(Bloomberg) -- Walt Disney Co. will soon begin removing programs from its namesake streaming service, the latest step in its efforts to reduce losses in that business.
Disney is going to take down programs from its original slate for Disney+, which debuted in November 2019, according to people familiar with the matter. The company has already decided not to renew the shows, but they have remained on the service up to now.
A list possible programs being cut has been circulating internally. People who worked on the Disney+ projects will be notified soon, and the shows will be pulled starting next week, said the people who asked not to be identified. The content must be removed to avoid additional costs, such as residual fees for participants.
The cuts are part of Disney’s push to make its streaming service profitable. Chief Financial Officer Christine McCarthy said on an earnings call last week that Disney will write off as much as $1.8 billion of programming in 2023 as it culls the number of films and TV shows on its services. The charges will mostly occur in the current quarter.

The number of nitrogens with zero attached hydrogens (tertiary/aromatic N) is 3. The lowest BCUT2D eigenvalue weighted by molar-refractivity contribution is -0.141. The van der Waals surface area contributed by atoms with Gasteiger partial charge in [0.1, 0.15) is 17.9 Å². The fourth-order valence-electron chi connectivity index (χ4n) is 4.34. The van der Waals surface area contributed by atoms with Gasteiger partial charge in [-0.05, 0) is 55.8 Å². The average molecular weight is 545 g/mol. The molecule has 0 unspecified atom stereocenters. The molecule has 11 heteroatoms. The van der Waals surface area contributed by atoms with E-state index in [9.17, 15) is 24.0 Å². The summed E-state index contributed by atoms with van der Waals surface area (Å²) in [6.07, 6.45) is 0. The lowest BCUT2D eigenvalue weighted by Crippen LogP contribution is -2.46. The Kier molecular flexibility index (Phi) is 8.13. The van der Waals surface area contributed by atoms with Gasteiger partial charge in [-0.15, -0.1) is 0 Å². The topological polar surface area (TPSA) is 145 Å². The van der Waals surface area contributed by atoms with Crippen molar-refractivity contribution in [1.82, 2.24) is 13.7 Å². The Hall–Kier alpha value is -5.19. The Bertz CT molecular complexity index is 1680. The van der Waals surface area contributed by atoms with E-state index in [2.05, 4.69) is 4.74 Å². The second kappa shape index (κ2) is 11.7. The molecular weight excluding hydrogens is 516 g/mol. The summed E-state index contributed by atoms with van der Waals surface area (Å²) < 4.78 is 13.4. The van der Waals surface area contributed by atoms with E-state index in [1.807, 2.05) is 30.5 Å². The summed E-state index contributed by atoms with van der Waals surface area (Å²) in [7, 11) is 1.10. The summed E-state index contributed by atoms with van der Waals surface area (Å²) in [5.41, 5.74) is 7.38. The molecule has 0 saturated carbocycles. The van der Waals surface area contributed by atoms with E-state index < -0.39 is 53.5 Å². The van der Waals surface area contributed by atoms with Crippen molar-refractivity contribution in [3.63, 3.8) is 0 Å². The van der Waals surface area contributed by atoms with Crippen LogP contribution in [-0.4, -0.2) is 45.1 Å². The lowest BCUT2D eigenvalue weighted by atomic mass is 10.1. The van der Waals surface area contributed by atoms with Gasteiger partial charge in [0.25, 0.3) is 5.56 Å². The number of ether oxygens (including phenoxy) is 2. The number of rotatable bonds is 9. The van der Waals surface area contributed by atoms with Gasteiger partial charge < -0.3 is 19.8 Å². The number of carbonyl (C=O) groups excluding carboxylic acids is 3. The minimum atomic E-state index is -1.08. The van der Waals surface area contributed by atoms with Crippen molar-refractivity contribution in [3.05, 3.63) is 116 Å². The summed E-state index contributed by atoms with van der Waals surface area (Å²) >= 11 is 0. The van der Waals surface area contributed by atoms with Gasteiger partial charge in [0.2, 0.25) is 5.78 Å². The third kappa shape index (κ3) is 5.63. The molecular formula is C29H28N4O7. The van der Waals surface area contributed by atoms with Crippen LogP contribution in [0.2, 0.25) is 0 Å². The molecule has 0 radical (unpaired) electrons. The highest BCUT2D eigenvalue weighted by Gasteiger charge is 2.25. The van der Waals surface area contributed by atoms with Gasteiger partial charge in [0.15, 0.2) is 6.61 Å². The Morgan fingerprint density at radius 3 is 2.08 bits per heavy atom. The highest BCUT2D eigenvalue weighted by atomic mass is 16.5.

Chief Executive Officer Bob Iger returned to Disney in November after the world’s largest entertainment company reported a near $1.5 billion loss in its streaming TV business. He wants to reduce spending on shows and films by as much as $3 billion, taking a more curated approach to what’s on Disney+, Hulu and ESPN+.
Disney, like other media giants, spent heavily on new programming to attract subscribers after the launch of Disney+. The service has a heavy focus on the company’s Marvel Comics and Star War franchises.
Programs that have not been renewed this year include Big Shot, a teen basketball show, and The Mysterious Benedict Society, about orphans recruited on a secret mission.
The company aims to reach profitability for Disney+ by the end of its next fiscal year, ending in September 2024.
Disney’s decision to remove shows follows similar steps by Warner Bros. Discovery Inc. In the year since Discovery merged with WarnerMedia, CEO David Zaslav has culled over 90 programs from the company’s HBO Max streaming service, according to data collector Ampere Analysis.
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